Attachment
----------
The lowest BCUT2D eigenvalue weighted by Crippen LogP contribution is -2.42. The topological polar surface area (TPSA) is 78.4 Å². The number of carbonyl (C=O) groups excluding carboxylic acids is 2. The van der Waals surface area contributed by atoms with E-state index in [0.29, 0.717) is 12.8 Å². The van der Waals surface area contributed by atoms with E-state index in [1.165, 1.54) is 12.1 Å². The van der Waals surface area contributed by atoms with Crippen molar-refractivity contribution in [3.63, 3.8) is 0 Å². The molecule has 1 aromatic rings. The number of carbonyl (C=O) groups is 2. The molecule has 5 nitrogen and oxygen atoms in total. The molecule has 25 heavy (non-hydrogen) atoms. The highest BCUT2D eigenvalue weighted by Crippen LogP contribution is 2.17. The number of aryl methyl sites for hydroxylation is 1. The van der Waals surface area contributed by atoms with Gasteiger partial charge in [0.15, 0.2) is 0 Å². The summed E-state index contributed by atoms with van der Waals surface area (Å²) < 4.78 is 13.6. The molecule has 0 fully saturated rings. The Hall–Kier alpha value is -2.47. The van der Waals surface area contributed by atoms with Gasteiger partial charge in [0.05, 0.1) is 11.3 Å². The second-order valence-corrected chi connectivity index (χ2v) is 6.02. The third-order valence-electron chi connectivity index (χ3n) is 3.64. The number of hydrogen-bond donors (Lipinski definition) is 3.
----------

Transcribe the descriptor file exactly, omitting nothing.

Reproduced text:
The lowest BCUT2D eigenvalue weighted by Crippen LogP contribution is -2.42. The topological polar surface area (TPSA) is 78.4 Å². The number of carbonyl (C=O) groups excluding carboxylic acids is 2. The van der Waals surface area contributed by atoms with E-state index in [0.29, 0.717) is 12.8 Å². The van der Waals surface area contributed by atoms with E-state index in [1.165, 1.54) is 12.1 Å². The van der Waals surface area contributed by atoms with Crippen molar-refractivity contribution in [3.63, 3.8) is 0 Å². The molecule has 1 aromatic rings. The number of carbonyl (C=O) groups is 2. The molecule has 5 nitrogen and oxygen atoms in total. The molecule has 25 heavy (non-hydrogen) atoms. The highest BCUT2D eigenvalue weighted by Crippen LogP contribution is 2.17. The number of aryl methyl sites for hydroxylation is 1. The van der Waals surface area contributed by atoms with Gasteiger partial charge in [0.15, 0.2) is 0 Å². The summed E-state index contributed by atoms with van der Waals surface area (Å²) < 4.78 is 13.6. The molecule has 0 fully saturated rings. The Hall–Kier alpha value is -2.47. The van der Waals surface area contributed by atoms with Gasteiger partial charge in [0.05, 0.1) is 11.3 Å². The second-order valence-corrected chi connectivity index (χ2v) is 6.02. The third-order valence-electron chi connectivity index (χ3n) is 3.64. The number of hydrogen-bond donors (Lipinski definition) is 3.